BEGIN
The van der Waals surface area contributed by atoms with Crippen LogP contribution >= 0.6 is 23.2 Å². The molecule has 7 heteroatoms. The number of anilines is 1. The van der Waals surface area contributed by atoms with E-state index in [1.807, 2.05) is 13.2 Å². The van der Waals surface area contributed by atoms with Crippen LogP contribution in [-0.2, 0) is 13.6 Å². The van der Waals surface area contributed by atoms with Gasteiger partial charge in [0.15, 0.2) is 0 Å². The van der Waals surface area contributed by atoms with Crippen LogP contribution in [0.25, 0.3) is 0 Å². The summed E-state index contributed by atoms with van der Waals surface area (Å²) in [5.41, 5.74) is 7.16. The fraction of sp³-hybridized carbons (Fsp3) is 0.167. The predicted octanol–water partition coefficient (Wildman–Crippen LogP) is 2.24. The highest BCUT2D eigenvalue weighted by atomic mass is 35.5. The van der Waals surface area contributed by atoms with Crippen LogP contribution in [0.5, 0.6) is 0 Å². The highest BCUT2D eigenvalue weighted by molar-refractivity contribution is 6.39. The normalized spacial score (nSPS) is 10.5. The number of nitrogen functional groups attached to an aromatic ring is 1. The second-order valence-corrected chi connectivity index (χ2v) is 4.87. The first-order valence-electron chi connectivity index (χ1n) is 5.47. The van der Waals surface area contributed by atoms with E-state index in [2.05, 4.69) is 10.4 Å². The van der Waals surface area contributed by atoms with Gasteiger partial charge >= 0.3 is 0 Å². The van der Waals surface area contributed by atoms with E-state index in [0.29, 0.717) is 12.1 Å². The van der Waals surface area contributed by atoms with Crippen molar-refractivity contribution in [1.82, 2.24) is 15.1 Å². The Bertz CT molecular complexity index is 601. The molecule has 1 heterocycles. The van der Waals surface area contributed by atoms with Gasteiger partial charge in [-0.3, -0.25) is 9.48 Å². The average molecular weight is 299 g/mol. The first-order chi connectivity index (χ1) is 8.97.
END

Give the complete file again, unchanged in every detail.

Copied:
The van der Waals surface area contributed by atoms with Crippen LogP contribution >= 0.6 is 23.2 Å². The molecule has 7 heteroatoms. The number of anilines is 1. The van der Waals surface area contributed by atoms with E-state index in [1.807, 2.05) is 13.2 Å². The van der Waals surface area contributed by atoms with Crippen LogP contribution in [-0.2, 0) is 13.6 Å². The van der Waals surface area contributed by atoms with Gasteiger partial charge in [0.15, 0.2) is 0 Å². The van der Waals surface area contributed by atoms with Crippen LogP contribution in [0.25, 0.3) is 0 Å². The summed E-state index contributed by atoms with van der Waals surface area (Å²) in [5.41, 5.74) is 7.16. The fraction of sp³-hybridized carbons (Fsp3) is 0.167. The predicted octanol–water partition coefficient (Wildman–Crippen LogP) is 2.24. The highest BCUT2D eigenvalue weighted by atomic mass is 35.5. The van der Waals surface area contributed by atoms with Crippen LogP contribution in [0.5, 0.6) is 0 Å². The highest BCUT2D eigenvalue weighted by molar-refractivity contribution is 6.39. The normalized spacial score (nSPS) is 10.5. The number of nitrogen functional groups attached to an aromatic ring is 1. The second-order valence-corrected chi connectivity index (χ2v) is 4.87. The first-order valence-electron chi connectivity index (χ1n) is 5.47. The van der Waals surface area contributed by atoms with E-state index in [2.05, 4.69) is 10.4 Å². The van der Waals surface area contributed by atoms with Gasteiger partial charge >= 0.3 is 0 Å². The van der Waals surface area contributed by atoms with E-state index in [0.29, 0.717) is 12.1 Å². The van der Waals surface area contributed by atoms with Crippen molar-refractivity contribution in [1.82, 2.24) is 15.1 Å². The Bertz CT molecular complexity index is 601. The molecule has 1 heterocycles. The van der Waals surface area contributed by atoms with Gasteiger partial charge in [-0.3, -0.25) is 9.48 Å². The average molecular weight is 299 g/mol. The first-order chi connectivity index (χ1) is 8.97.